In 1758 Belestre was promoted to captain and became the 13th official commander of Fort Ponchartrain du Detroit, originally founded by Antoine de Lamothe Cadillac in 1701. This happened after the death of the Detroit commandant, Nicholas D'aneau, Sieur de Muy in 1758. Assisted by Pierre Passerat de La Chapelle, he commanded a small army in a fort which was more of a fur trading center than a military fortress. Because of the many Indian allies camped around the fort, it was not considered necessary by the French Army to garrison the post with many troops like it was in the past. But it soon became a warehouse of supplies and equipment for the troops in the northwest of New France. As the French settlements in the east started falling to British forces in 1759, some citizens of New France fled to Detroit seeking protection. He participated in the French effort to relieve Fort Niagara that same year.

More colonial troops were sent to fortify Fort Detroit in 1760. But in September 1760, Governor Vaudreuil surrendered Montreal and the rest of New France to the British. At that time, all communications with France and the rest of the French troops were broken, and Fort Detroit and other frontier outposts became completely isolated; Belestre knew nothing of the French capitulation.

British General Jeffery Amherst then ordered Major Robert Rogers to ascend the St. Lawrence and the Great Lakes, to take command of the French forts at Detroit, Michilimackinac and elsewhere. Rogers was also given instructions to avoid battle unless necessary. On September 13, 1760, with "two hundred Rangers in fifteen whale-boats" (some archives mention the 60th Royal Americans troops and Rogers' Rangers), Rogers left Montreal.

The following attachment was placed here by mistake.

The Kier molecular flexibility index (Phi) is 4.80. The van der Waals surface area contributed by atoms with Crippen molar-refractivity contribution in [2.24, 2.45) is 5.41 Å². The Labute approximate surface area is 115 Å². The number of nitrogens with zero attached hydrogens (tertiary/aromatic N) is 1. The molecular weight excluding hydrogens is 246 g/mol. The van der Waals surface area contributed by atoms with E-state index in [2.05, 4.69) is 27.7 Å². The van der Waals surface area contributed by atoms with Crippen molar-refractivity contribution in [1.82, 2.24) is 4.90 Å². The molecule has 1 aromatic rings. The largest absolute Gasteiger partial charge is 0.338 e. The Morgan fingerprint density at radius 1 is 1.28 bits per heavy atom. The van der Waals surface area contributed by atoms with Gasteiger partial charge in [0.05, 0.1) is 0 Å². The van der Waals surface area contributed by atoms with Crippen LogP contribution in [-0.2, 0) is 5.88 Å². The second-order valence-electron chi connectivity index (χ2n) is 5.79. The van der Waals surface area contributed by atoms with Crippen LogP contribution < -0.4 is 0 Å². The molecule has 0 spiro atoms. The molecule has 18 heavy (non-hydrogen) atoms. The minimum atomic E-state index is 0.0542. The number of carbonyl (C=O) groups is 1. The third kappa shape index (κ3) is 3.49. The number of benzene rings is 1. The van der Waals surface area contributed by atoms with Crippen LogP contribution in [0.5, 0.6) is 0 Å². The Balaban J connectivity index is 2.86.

Approaching Fort Detroit in late November, Rogers sent a runner with a letter for Belestre, notifying him that the western posts now belonged to King George. His messenger explained to Belestre that Rogers had a letter from the Marquis de Vaudreuil and a copy of the capitulation. Belestre got very upset, irritated by the news, and the idea that he could lose his post. Could he trust Rogers, an enemy? No real proofs were given. Four hundred soldiers were stationed at the entrance of the Detroit River to obstruct any further advance from Rogers' troops. Belestre intended to fight and arrested the officer who delivered Rogers' message. Belestre's doubts were reinforced by the fact that no French officers had confirmed the situation in Montreal and he sent messengers to try to find out the truth. The next morning, near to what is now Ecorse city (Michigan), the British troops approached Fort Detroit and Rogers sent Captain Donald Campbell with a small party to Belestre, carrying an official copy of Montreal's capitulation together with Vaudreuil's letter instructing Belestre to surrender the fort to him. These documents were convincing enough, and Belestre capitulated. On November 29, Rogers took possession of Fort Detroit.